Friday, July 29, 2016

Glock 32 2,000-Round Wrapup

So, here's the Gen 3 Glock 32 after firing two thousand rounds of assorted ammunition without any cleaning or lubrication after an initial application of Lucas Oil to the factory recommended lubrication points...

You've got your typical discoloration around the muzzle end. Most of this was done a hundred rounds at a time, pre-loading the three magazines I have, going into the range, shooting up that initial 39 rounds, and then again & et cetera until the 100 rounds were gone. Of note is how the White Sound Defense guide rod protrudes from the muzzle end.

 Pretty grody on the inside.

Note the schmutz collected on the front rails. Part of the reason guns like this are less sensitive to dirt or lack of lubrication is that they just have those little metal nubbins keeping the slide flying in loose formation with the frame, rather than conventional frame rails.

The brass smear on the feed rail is notable as is the sheer amount of cack around the firing pin safety.

In the first three hundred rounds, the pistol experienced three failures to go completely into battery and three failures to feed, and then one more of each around the seven hundred and fifty round mark. It was at this point that I replaced the magazine springs with 11-coil springs from full-size Glock mags, in order to ensure that the next round was lifted into place fast enough to be picked up by the slide (despite the higher slide velocities, Glock 32 magazines use the same springs as 19 mags.)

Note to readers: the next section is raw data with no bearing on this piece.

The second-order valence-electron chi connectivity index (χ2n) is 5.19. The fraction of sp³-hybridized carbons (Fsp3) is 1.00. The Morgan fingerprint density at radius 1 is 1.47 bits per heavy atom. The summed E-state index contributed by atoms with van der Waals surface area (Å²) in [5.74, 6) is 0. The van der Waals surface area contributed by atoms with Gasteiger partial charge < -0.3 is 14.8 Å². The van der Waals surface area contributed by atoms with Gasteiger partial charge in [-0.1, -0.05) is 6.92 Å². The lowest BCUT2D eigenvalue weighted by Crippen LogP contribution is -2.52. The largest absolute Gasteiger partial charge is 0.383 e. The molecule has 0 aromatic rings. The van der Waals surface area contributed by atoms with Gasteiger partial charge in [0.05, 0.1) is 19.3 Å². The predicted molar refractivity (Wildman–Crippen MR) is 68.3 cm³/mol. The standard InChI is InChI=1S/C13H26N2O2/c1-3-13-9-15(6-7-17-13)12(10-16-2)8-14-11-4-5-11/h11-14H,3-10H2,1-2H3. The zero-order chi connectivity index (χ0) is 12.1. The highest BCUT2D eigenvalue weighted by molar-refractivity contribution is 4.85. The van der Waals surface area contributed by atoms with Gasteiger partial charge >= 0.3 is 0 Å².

I also replaced the factory 18# recoil spring with a CrSi flat wire IMSI 20# unit. Unfortunately, this meant having to use an aftermarket guide rod, something of which I'm not generally a fan.

Sure enough, the rear cap on the three piece Lone Wolf guide rod began unscrewing around the 1,300 round mark and the rod itself actually fell out of the gun, which I noticed because the gun failed to go fully into battery at round number 1,503. I knocked the slide off the gun with a rubber mallet, reassembled the guide rod, and fired off a couple magazines, experiencing a failure to feed with defective round of Remington ammunition. (During this test, I fired a total of 1,000 rounds of Remington FMJ .357SIG, two 500-round cases. Each case had one round with the primer wadded in sideways.)

Lone Wolf guide rod starting to unscrew
I replaced the bent Lone Wolf unit with the uncaptured White Sound Defense guide rod at the 1,629 round mark. There were no further malfunctions.

I'll note that, after the spring replacement, the only malfunction that wasn't caused by user error (me not making sure that I'd used thread-locker on the rear cap) or defective Remington ammo was the lone FTE at round #1,033.

So, that's a wrap. I think the 11-coil mag springs are the key, here, although the 20# recoil spring doesn't hurt.